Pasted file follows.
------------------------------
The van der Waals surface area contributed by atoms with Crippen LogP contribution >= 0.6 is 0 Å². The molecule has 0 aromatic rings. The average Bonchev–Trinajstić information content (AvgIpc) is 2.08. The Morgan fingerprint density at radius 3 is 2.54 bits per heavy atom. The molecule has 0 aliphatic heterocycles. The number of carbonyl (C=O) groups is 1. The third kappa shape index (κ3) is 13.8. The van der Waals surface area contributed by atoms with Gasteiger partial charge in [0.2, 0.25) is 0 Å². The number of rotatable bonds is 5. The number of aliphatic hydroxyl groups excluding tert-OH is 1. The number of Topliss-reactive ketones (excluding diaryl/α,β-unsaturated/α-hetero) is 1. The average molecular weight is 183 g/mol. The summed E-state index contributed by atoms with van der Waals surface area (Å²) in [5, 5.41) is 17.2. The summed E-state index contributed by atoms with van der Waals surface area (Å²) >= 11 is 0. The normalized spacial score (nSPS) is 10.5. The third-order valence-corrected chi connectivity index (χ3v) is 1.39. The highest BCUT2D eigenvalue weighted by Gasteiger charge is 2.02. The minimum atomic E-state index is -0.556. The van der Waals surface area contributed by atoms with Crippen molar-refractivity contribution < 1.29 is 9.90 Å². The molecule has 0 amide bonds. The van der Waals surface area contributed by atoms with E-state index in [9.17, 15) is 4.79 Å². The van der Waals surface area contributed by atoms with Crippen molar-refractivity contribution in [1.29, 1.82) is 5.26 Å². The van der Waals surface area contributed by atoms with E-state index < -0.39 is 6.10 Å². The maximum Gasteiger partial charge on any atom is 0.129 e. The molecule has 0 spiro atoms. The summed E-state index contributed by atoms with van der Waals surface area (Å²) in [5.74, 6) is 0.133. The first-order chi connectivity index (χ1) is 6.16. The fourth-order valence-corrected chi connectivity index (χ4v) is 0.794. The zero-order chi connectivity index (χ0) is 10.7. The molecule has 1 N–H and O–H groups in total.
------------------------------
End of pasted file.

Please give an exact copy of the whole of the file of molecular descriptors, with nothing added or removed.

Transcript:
The van der Waals surface area contributed by atoms with Crippen LogP contribution >= 0.6 is 0 Å². The molecule has 0 aromatic rings. The average Bonchev–Trinajstić information content (AvgIpc) is 2.08. The Morgan fingerprint density at radius 3 is 2.54 bits per heavy atom. The molecule has 0 aliphatic heterocycles. The number of carbonyl (C=O) groups is 1. The third kappa shape index (κ3) is 13.8. The van der Waals surface area contributed by atoms with Gasteiger partial charge in [0.2, 0.25) is 0 Å². The number of rotatable bonds is 5. The number of aliphatic hydroxyl groups excluding tert-OH is 1. The number of Topliss-reactive ketones (excluding diaryl/α,β-unsaturated/α-hetero) is 1. The average molecular weight is 183 g/mol. The summed E-state index contributed by atoms with van der Waals surface area (Å²) in [5, 5.41) is 17.2. The summed E-state index contributed by atoms with van der Waals surface area (Å²) >= 11 is 0. The normalized spacial score (nSPS) is 10.5. The third-order valence-corrected chi connectivity index (χ3v) is 1.39. The highest BCUT2D eigenvalue weighted by Gasteiger charge is 2.02. The minimum atomic E-state index is -0.556. The van der Waals surface area contributed by atoms with Crippen molar-refractivity contribution < 1.29 is 9.90 Å². The molecule has 0 amide bonds. The van der Waals surface area contributed by atoms with E-state index in [9.17, 15) is 4.79 Å². The van der Waals surface area contributed by atoms with Crippen molar-refractivity contribution in [1.29, 1.82) is 5.26 Å². The van der Waals surface area contributed by atoms with E-state index < -0.39 is 6.10 Å². The maximum Gasteiger partial charge on any atom is 0.129 e. The molecule has 0 spiro atoms. The summed E-state index contributed by atoms with van der Waals surface area (Å²) in [5.74, 6) is 0.133. The first-order chi connectivity index (χ1) is 6.16. The fourth-order valence-corrected chi connectivity index (χ4v) is 0.794. The zero-order chi connectivity index (χ0) is 10.7. The molecule has 1 N–H and O–H groups in total.